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2.3 The Expansion of the Universe

In the relativistic Friedmann-Lemaître cosmological model the wavelength of a freely propagating photon is stretched in proportion to the expansion factor from the epoch of emission to detection:

Equation 11 (11)

The first expression defines the redshift z in terms of the ratio of observed wavelength to wavelength at emission. The cosmological expansion parameter a (t) is proportional to the mean distance between conserved particles.

The most direct evidence that the redshift is a result of expansion is the thermal spectrum of the CBR [26]. In a tired light model in a static universe the photons suffer a redshift that is proportional to the distance travelled, but in the absence of absorption or emission the photon number density remains constant. In this case a significant redshift makes an initially thermal spectrum distinctly not thermal and inconsistent with the measured CBR spectrum. One could avoid this by assuming the mean free path for absorption and emission of CBR photons is much shorter than the Hubble length, so relaxation to thermal equilibrium is much faster than the rate of distortion of the spectrum by the redshift. But this opaque universe is quite inconsistent with the observation of radio galaxies at redshifts z ~ 3 at CBR wavelengths. That is, the universe cannot have an optical depth large enough to preserve a thermal CBR spectrum in a tired light model. In the standard world model the expansion has two effects: it redshifts the photons, as lambda propto a (t), and it dilutes the photon number density, as n propto a (t)-3. The result is to cool the CBR while keeping its spectrum thermal. Thus the expanding universe allows a self-consistent picture: the CBR was thermalized in the past, at a time when when the universe was denser, hotter, and optically thick.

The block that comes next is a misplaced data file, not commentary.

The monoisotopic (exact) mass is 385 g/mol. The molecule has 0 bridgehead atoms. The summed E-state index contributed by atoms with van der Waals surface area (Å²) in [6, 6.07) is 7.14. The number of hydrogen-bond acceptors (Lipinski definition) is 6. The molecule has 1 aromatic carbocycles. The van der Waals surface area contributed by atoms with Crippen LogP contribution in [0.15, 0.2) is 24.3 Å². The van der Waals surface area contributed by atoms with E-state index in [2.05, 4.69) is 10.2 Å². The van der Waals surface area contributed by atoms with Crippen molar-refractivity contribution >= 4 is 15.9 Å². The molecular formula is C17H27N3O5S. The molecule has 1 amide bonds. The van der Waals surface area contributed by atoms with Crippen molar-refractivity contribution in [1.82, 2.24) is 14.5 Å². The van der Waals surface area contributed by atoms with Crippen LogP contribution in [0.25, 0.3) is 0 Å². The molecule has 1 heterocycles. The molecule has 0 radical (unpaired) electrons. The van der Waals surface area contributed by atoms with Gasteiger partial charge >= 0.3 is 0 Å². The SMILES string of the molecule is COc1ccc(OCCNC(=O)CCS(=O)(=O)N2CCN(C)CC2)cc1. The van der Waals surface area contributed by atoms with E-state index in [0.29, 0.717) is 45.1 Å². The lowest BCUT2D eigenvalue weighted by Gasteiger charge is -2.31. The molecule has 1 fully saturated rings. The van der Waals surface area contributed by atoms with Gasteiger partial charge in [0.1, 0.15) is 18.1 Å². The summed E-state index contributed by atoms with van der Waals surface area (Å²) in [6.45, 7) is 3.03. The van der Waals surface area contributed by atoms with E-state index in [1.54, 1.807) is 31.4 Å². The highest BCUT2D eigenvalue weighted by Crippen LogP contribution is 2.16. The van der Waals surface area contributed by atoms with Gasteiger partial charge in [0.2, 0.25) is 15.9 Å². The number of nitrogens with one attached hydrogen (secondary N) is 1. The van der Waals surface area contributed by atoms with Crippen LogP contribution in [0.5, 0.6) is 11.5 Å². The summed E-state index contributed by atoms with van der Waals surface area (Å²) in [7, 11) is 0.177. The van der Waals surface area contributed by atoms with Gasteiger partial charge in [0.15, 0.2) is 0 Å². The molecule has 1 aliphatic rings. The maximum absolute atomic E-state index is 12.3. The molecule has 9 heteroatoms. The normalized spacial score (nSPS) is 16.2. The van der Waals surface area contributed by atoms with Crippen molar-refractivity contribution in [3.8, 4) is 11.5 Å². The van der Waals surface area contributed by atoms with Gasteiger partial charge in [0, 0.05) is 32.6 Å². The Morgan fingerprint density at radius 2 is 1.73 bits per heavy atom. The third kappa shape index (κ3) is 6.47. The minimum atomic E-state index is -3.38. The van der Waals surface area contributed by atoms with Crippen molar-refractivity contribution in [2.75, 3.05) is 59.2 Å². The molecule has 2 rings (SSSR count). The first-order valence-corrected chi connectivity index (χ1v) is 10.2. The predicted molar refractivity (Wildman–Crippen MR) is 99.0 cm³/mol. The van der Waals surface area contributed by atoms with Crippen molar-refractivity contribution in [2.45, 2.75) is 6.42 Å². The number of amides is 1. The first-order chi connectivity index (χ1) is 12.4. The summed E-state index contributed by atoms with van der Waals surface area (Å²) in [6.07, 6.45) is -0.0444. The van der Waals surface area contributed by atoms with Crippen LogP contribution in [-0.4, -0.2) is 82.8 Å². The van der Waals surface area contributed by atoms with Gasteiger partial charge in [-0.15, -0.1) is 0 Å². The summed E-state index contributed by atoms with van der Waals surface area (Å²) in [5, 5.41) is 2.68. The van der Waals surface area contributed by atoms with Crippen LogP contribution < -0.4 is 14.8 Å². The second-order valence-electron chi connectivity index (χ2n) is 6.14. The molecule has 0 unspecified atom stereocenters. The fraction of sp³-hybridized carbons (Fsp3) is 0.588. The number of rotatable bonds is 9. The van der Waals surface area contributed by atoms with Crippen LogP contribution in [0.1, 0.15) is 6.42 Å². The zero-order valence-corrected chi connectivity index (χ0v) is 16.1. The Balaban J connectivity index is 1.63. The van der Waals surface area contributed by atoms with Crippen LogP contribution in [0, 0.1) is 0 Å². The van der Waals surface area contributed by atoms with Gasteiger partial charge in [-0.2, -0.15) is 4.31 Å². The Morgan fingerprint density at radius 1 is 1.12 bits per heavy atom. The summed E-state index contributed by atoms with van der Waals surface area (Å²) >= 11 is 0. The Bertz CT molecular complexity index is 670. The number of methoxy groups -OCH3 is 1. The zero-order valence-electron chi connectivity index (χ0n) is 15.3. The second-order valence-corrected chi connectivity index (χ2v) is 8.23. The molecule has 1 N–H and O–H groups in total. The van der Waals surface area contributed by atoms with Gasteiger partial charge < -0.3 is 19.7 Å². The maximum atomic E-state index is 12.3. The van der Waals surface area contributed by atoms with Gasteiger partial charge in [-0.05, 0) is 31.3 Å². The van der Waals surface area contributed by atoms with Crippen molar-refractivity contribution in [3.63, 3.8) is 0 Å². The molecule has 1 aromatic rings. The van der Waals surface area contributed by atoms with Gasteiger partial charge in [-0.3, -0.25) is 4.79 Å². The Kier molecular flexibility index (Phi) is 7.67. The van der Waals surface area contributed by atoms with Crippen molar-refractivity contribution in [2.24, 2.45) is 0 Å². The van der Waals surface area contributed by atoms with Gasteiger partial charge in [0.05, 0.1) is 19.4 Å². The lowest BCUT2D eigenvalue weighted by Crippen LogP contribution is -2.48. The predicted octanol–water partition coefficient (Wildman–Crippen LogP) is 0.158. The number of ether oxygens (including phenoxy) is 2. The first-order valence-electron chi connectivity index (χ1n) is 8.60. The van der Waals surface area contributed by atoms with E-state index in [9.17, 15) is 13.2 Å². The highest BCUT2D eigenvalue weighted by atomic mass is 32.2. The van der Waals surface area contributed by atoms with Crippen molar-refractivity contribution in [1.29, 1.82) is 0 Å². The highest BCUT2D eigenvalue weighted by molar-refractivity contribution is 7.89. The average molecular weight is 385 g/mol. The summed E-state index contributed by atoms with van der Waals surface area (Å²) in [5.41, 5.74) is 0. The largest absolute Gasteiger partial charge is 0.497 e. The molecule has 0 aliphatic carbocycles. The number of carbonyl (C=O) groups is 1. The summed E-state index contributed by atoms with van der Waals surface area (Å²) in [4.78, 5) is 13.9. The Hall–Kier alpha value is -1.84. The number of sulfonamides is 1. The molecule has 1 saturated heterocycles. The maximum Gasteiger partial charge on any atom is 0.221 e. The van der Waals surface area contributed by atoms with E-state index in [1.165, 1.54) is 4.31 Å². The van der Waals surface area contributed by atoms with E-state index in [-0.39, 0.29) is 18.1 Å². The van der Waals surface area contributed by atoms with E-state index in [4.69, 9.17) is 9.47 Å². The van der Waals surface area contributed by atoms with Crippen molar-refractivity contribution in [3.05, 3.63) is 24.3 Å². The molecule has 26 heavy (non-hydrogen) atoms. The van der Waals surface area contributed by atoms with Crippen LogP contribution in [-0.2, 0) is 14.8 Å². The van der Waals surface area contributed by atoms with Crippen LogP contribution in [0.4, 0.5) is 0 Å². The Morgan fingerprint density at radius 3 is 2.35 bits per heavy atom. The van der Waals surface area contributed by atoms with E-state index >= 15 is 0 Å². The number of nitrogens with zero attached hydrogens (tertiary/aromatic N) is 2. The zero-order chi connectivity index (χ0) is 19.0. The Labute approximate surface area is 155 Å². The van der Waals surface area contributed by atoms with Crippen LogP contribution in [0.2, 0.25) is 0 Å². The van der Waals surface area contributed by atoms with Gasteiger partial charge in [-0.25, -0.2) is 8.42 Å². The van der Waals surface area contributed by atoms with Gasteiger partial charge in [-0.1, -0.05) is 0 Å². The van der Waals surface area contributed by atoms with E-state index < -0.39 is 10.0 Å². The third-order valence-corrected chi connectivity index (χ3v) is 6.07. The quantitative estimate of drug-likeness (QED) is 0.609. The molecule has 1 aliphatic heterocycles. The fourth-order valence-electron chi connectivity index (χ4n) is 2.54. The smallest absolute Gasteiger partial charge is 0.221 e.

I have not encountered any serious objection to this argument; the issue is the expansion factor. In the relativistic Friedmann-Lemaître model the expansion of the universe traces back at least as far as redshift z ~ 1010, when the light elements formed in observationally reasonable amounts [18]. In the model of Arp et al. [27] the expansion and cooling traces back to a redshift only moderately greater than the largest observed values, z ~ 5, when there would have been a burst of creation of matter and radiation followed by rapid clearing of the dust that thermalized the radiation. The Arp et al. picture for the origin of the light elements has not been widely debated. If it were agreed that it is viable then a choice between this and the Friedmann-Lemaître model would depend on other tests, such as the angular fluctuations in the CBR, as discussed next.

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